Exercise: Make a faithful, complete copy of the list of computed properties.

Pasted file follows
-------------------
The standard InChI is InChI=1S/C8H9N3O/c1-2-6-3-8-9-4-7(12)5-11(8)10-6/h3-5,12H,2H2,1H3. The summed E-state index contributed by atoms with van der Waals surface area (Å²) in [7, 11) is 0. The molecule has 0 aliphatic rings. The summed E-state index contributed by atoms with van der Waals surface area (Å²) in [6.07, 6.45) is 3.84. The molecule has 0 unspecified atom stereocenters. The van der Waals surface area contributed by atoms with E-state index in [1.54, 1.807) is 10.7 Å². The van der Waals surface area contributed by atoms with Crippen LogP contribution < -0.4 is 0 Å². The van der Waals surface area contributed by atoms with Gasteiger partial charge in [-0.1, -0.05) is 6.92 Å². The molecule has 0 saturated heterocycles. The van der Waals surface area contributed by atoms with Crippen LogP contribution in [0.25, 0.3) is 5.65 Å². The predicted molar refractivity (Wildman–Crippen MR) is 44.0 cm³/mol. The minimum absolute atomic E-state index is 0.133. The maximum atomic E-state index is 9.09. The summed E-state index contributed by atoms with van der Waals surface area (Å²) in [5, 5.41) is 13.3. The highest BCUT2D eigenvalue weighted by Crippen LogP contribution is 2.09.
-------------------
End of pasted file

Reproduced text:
The standard InChI is InChI=1S/C8H9N3O/c1-2-6-3-8-9-4-7(12)5-11(8)10-6/h3-5,12H,2H2,1H3. The summed E-state index contributed by atoms with van der Waals surface area (Å²) in [7, 11) is 0. The molecule has 0 aliphatic rings. The summed E-state index contributed by atoms with van der Waals surface area (Å²) in [6.07, 6.45) is 3.84. The molecule has 0 unspecified atom stereocenters. The van der Waals surface area contributed by atoms with E-state index in [1.54, 1.807) is 10.7 Å². The van der Waals surface area contributed by atoms with Crippen LogP contribution < -0.4 is 0 Å². The van der Waals surface area contributed by atoms with Gasteiger partial charge in [-0.1, -0.05) is 6.92 Å². The molecule has 0 saturated heterocycles. The van der Waals surface area contributed by atoms with Crippen LogP contribution in [0.25, 0.3) is 5.65 Å². The predicted molar refractivity (Wildman–Crippen MR) is 44.0 cm³/mol. The minimum absolute atomic E-state index is 0.133. The maximum atomic E-state index is 9.09. The summed E-state index contributed by atoms with van der Waals surface area (Å²) in [5, 5.41) is 13.3. The highest BCUT2D eigenvalue weighted by Crippen LogP contribution is 2.09.